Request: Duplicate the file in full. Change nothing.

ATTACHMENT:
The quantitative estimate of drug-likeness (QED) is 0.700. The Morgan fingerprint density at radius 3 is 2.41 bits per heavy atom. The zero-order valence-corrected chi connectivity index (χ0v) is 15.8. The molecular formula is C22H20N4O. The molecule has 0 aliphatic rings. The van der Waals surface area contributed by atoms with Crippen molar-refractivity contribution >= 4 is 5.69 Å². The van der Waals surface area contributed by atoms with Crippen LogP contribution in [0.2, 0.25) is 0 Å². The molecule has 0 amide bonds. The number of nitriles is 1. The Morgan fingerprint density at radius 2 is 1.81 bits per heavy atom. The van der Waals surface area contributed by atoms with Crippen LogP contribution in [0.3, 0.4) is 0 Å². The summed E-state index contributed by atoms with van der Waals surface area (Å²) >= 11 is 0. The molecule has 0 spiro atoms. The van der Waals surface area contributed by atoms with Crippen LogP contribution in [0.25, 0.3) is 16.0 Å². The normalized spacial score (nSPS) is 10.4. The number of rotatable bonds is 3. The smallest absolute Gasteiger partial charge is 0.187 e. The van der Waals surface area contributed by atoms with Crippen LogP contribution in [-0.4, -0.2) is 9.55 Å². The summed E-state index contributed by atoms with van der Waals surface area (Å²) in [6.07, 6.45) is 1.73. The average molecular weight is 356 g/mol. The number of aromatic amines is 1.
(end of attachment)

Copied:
The quantitative estimate of drug-likeness (QED) is 0.700. The Morgan fingerprint density at radius 3 is 2.41 bits per heavy atom. The zero-order valence-corrected chi connectivity index (χ0v) is 15.8. The molecular formula is C22H20N4O. The molecule has 0 aliphatic rings. The van der Waals surface area contributed by atoms with Crippen molar-refractivity contribution >= 4 is 5.69 Å². The van der Waals surface area contributed by atoms with Crippen LogP contribution in [0.2, 0.25) is 0 Å². The molecule has 0 amide bonds. The number of nitriles is 1. The Morgan fingerprint density at radius 2 is 1.81 bits per heavy atom. The van der Waals surface area contributed by atoms with Crippen LogP contribution in [0.3, 0.4) is 0 Å². The summed E-state index contributed by atoms with van der Waals surface area (Å²) >= 11 is 0. The molecule has 0 spiro atoms. The van der Waals surface area contributed by atoms with Crippen LogP contribution in [0.25, 0.3) is 16.0 Å². The normalized spacial score (nSPS) is 10.4. The number of rotatable bonds is 3. The smallest absolute Gasteiger partial charge is 0.187 e. The van der Waals surface area contributed by atoms with Crippen LogP contribution in [-0.4, -0.2) is 9.55 Å². The summed E-state index contributed by atoms with van der Waals surface area (Å²) in [6.07, 6.45) is 1.73. The average molecular weight is 356 g/mol. The number of aromatic amines is 1.